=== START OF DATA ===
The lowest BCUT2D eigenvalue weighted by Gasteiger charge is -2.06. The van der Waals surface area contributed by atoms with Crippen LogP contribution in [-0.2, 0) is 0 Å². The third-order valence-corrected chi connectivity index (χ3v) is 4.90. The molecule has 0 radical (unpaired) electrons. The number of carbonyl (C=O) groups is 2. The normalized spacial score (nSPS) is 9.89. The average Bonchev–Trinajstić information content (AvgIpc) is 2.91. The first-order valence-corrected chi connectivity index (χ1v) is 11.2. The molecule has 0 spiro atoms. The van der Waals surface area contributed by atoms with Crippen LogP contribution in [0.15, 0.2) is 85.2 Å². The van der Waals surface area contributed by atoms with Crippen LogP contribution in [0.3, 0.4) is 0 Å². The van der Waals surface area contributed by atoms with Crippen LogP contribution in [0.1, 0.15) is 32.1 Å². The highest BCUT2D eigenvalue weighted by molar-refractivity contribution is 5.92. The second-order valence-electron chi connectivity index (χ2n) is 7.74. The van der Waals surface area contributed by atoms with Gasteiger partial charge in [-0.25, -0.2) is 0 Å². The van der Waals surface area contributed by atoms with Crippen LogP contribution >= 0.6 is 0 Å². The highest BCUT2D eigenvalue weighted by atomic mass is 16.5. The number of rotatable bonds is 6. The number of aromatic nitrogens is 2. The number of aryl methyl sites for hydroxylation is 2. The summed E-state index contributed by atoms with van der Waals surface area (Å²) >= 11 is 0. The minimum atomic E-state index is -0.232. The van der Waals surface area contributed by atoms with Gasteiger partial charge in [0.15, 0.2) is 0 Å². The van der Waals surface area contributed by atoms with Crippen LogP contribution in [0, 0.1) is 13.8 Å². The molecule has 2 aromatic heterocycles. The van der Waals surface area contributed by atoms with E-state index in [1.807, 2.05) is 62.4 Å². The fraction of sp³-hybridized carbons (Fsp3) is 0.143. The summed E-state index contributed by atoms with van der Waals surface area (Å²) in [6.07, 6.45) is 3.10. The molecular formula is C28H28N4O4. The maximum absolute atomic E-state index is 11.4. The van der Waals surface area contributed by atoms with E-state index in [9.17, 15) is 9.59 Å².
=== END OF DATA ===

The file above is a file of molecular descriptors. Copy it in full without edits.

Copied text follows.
The lowest BCUT2D eigenvalue weighted by Gasteiger charge is -2.06. The van der Waals surface area contributed by atoms with Crippen LogP contribution in [-0.2, 0) is 0 Å². The third-order valence-corrected chi connectivity index (χ3v) is 4.90. The molecule has 0 radical (unpaired) electrons. The number of carbonyl (C=O) groups is 2. The normalized spacial score (nSPS) is 9.89. The average Bonchev–Trinajstić information content (AvgIpc) is 2.91. The first-order valence-corrected chi connectivity index (χ1v) is 11.2. The molecule has 0 spiro atoms. The van der Waals surface area contributed by atoms with Crippen LogP contribution in [0.15, 0.2) is 85.2 Å². The van der Waals surface area contributed by atoms with Crippen LogP contribution in [0.3, 0.4) is 0 Å². The van der Waals surface area contributed by atoms with Crippen LogP contribution in [0.1, 0.15) is 32.1 Å². The highest BCUT2D eigenvalue weighted by molar-refractivity contribution is 5.92. The second-order valence-electron chi connectivity index (χ2n) is 7.74. The van der Waals surface area contributed by atoms with Gasteiger partial charge in [-0.25, -0.2) is 0 Å². The van der Waals surface area contributed by atoms with Crippen LogP contribution >= 0.6 is 0 Å². The highest BCUT2D eigenvalue weighted by atomic mass is 16.5. The number of rotatable bonds is 6. The number of aromatic nitrogens is 2. The number of aryl methyl sites for hydroxylation is 2. The summed E-state index contributed by atoms with van der Waals surface area (Å²) >= 11 is 0. The minimum atomic E-state index is -0.232. The van der Waals surface area contributed by atoms with Gasteiger partial charge in [0.15, 0.2) is 0 Å². The van der Waals surface area contributed by atoms with Crippen LogP contribution in [0, 0.1) is 13.8 Å². The molecule has 2 aromatic heterocycles. The van der Waals surface area contributed by atoms with E-state index in [1.807, 2.05) is 62.4 Å². The fraction of sp³-hybridized carbons (Fsp3) is 0.143. The summed E-state index contributed by atoms with van der Waals surface area (Å²) in [6.07, 6.45) is 3.10. The molecular formula is C28H28N4O4. The maximum absolute atomic E-state index is 11.4. The van der Waals surface area contributed by atoms with E-state index in [9.17, 15) is 9.59 Å².